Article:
Paleontologists have found a new gigantic, carnivorous dinosaur species that is believed to have for millions of years probably kept tyrannosaurs from evolving into bigger predators.
Paleontologists report this week in Nature Communications the find of a new gigantic, carnivorous dinosaur species that is believed to have for millions of years kept tyrannosaurs from evolving into T. rex, the mightiest of all tyrant lizards. Not until this new dinosaur – called Siats, after the cannibalistic and man-eating monsters from Utah’s Ute tribe legends – disappeared from the planet could T. rex ascend to its ecosystem’s throne.
“Siats is a giant,” says Lindsay Zanno, lead author on the paper and director of Paleontology at the North Carolina Museum of Natural Sciences. “Tyrannosaurs were living in the shadows.”
Siats – full name, Siats meekerorum – was about 30 feet long. It weighed about 4 tons. And that’s just the size of a juvenile Siats; the hind limb, pelvis, and backbone that the paleontologists found, in Utah’s Cedar Mountain Formation in 2008, is from a not yet full-grown dinosaur. It’s possible that, at adult-size, Siats is the second largest carnivorous dinosaur ever known to roam North America, says Dr. Zanno. The largest is T. rex, which weighed twice as much as Siats and appeared not until 30 million or so years later.
And it took 30 million years because, so long as Siats was around, there was little chance of T. rex’s bantam ancestors evolving into something big and strong, says Zanno. Siats is a carcharodontosaur, a group of humongous carnivores that had wielded their size over just about everything in their ecosystems all around the world during the late Jurassic period. Later, when the carcharodontosaurs vanished, the tyrannosaurs, which include T. rex, emerged to preside over their terrorized territories.
Tyrannosaurs and carcharodontosaurs look similar: big bodies, big teeth, big skulls, and two legs. Carcharodontosaurs, though, have more slender skulls and more substantial arms than do tyrannosaurs. Tyrannosaurs are also more related to birds than are carcharodontosaurs.
In North America, the dynastic changing of the guard from carcharodontosaurs to tyrannosaurs had presented a problem. The fossil record had shown that the only other carcharodontosaur (before Siats) ever found in North America, Acrocanthosaurus, had disappeared about 110 million years ago. Not until about 65 million years ago did T. rex, the last and most terrible predator in a long line of tyrannosaurs, control North America.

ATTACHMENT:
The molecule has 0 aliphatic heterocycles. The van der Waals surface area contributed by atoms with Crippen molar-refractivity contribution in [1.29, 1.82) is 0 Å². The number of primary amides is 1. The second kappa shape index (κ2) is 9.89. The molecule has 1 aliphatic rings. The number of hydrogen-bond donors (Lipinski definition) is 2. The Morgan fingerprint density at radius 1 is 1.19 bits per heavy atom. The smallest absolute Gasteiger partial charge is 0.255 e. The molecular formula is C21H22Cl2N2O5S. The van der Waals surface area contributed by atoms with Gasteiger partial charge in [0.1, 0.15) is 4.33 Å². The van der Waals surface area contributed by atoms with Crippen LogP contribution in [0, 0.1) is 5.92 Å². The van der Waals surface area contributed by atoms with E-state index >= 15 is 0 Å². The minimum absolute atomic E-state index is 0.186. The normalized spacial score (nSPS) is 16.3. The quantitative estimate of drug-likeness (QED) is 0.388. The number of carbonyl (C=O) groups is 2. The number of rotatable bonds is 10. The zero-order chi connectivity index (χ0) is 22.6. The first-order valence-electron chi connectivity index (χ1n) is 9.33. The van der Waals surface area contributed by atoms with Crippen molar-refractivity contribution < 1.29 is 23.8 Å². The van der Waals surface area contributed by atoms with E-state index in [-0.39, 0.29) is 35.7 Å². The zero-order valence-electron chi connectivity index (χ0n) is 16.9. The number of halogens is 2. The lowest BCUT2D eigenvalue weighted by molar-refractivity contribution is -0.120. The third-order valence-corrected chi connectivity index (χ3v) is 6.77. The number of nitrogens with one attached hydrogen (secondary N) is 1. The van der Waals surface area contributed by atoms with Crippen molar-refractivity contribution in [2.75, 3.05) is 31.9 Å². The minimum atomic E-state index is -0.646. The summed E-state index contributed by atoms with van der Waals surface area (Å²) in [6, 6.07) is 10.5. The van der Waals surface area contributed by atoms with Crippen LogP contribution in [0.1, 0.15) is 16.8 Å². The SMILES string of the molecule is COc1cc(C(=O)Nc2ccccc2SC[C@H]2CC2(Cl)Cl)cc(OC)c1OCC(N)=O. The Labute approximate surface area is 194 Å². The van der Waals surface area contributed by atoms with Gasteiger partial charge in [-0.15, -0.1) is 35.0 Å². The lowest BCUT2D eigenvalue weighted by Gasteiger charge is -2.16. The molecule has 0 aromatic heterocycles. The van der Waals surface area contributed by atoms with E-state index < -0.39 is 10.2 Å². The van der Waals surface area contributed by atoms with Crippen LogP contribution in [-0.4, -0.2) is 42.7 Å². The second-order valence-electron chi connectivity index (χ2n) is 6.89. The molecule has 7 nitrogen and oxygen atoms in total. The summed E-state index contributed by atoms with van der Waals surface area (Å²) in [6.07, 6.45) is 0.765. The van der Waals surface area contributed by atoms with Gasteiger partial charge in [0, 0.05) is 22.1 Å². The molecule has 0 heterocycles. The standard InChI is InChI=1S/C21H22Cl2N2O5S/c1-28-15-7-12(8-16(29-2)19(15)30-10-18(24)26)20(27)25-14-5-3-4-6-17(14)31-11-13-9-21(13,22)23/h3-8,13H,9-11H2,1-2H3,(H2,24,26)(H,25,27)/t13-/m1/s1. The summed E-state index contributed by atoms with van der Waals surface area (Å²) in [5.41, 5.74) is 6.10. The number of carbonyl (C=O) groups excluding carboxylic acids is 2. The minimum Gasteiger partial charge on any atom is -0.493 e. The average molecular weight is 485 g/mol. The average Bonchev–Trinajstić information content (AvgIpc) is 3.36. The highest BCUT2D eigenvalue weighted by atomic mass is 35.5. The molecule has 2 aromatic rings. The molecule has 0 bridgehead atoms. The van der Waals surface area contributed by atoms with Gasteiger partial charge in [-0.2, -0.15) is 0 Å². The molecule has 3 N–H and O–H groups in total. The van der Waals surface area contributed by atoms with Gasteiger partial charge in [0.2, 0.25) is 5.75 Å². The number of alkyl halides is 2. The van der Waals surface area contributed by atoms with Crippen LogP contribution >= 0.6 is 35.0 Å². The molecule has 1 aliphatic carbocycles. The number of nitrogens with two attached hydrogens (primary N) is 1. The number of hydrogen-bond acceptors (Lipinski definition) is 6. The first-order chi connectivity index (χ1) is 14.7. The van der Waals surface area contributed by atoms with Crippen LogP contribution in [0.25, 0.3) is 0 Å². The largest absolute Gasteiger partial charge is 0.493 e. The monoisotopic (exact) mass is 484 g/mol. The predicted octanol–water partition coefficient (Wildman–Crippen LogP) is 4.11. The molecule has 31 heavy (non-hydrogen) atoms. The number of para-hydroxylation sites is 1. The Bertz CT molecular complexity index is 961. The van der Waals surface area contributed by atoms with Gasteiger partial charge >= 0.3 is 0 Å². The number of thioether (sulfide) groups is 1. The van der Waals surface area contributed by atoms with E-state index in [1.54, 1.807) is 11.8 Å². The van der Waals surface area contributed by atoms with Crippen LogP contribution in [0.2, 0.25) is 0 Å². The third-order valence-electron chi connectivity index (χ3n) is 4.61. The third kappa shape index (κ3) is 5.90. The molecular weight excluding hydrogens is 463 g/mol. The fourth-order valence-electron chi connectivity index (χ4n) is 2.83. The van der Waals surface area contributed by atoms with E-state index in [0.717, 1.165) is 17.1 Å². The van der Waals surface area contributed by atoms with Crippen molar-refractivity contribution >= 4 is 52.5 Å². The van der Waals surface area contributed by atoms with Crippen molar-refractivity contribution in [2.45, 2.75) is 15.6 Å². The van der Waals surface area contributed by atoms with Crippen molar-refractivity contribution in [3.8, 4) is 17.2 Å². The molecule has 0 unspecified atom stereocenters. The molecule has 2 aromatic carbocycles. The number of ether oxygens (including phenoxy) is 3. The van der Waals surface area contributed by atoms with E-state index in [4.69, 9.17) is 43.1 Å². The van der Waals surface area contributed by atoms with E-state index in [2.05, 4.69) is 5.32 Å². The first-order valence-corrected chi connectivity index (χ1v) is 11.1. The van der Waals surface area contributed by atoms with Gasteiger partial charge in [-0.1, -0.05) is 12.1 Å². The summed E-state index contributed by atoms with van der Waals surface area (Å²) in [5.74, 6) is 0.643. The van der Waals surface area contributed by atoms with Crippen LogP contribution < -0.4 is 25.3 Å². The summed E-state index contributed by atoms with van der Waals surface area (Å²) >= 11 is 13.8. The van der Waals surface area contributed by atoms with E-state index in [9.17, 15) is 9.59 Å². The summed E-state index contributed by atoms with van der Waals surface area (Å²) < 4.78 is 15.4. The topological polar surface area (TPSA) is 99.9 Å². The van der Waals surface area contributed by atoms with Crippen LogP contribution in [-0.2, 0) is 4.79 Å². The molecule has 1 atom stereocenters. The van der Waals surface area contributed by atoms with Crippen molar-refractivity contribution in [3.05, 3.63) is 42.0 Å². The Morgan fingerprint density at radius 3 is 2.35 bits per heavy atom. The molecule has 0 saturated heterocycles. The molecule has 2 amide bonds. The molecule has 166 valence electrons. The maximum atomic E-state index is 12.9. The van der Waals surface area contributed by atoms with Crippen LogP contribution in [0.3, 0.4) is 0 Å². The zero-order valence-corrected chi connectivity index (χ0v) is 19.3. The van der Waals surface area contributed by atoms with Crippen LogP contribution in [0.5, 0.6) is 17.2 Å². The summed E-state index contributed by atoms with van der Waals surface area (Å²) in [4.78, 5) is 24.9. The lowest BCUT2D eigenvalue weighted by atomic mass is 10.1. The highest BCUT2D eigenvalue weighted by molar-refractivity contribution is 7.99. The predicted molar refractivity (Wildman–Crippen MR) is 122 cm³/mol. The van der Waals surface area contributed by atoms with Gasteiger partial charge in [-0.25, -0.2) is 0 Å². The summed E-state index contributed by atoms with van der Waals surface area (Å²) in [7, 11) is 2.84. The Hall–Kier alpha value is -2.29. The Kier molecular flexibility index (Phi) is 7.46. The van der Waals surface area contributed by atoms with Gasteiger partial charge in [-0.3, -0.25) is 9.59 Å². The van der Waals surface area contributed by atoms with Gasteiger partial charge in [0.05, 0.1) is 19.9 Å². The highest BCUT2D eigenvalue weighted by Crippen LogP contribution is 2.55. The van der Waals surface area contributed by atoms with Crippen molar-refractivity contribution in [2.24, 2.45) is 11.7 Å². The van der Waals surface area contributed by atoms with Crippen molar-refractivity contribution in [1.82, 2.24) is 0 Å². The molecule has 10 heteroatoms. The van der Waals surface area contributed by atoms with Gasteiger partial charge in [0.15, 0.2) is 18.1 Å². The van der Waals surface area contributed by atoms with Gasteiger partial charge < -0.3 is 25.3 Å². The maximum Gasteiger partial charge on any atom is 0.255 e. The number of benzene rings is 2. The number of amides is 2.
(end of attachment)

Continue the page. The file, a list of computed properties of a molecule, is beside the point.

These numbers had not quite added up. If carcharodontosaurs had ended in North America with the Acrocanthosaurus some 110 million years ago, and tyrannosaurs had picked up the crown 65 million years ago, what had happened in the intermediate period? What dinosaur had been the mightiest dinosaur of them all? Had tyrannosaurs perhaps grown big and strong earlier than thought? Or had carcharodontosaurs held on for longer than paleontologists had known?
Siats, at some 98 million years old, presents a partial answer to that problem. At that time, it would have succeeded Acrocanthosaurus as North America's apex predator. With something so big as Siats's stomping around, the tyrannosaurs had no chance at evolving into T. rex. In the same rock beds that hold Siats’ big bones, the paleontologists also found teeth from diminutive tyrannosaurs no bigger than a large dog – tyrannosaurs not at all like the massive T. rex that would control swaths of the Earth some 20 million years later.
“It wasn't until carcharodontosaurs vacated these top predator roles in North America that tyrannosaurs were free to evolve into the giant predators we know and love today,” says Zanno.
But what did, in fact, happen to Siats? Well, paleontologists don’t yet know. One clue is that sauropod (long-neck) dinosaurs went extinct at about the same time as did Siats. It could be that a break in the food chain’s lowest links plowed the sauropods off Earth, which in turn killed their hunters, Siats, says Zanno.
Still, even the addition of Siats to the succession of dinosaur rulers leaves a gap in paleontologists’ predator portrait of North America, says Zanno. That’s because the first, truly terrifying tyrannosaur that could have presided over North America does not appear in the fossil record until 80 million years ago. The existence of that dinosaur, Lythronax, or “the king of gore,” was announced just this month.
“There is still a 20 million year gap before we see the first definitive large-bodied tyrannosaurs,” says Zanno. The question now is: when did tyrannosaurs actually ascend to top predator roles? And what happened to the giant carcharodontosaurs of the Late Cretaceous?”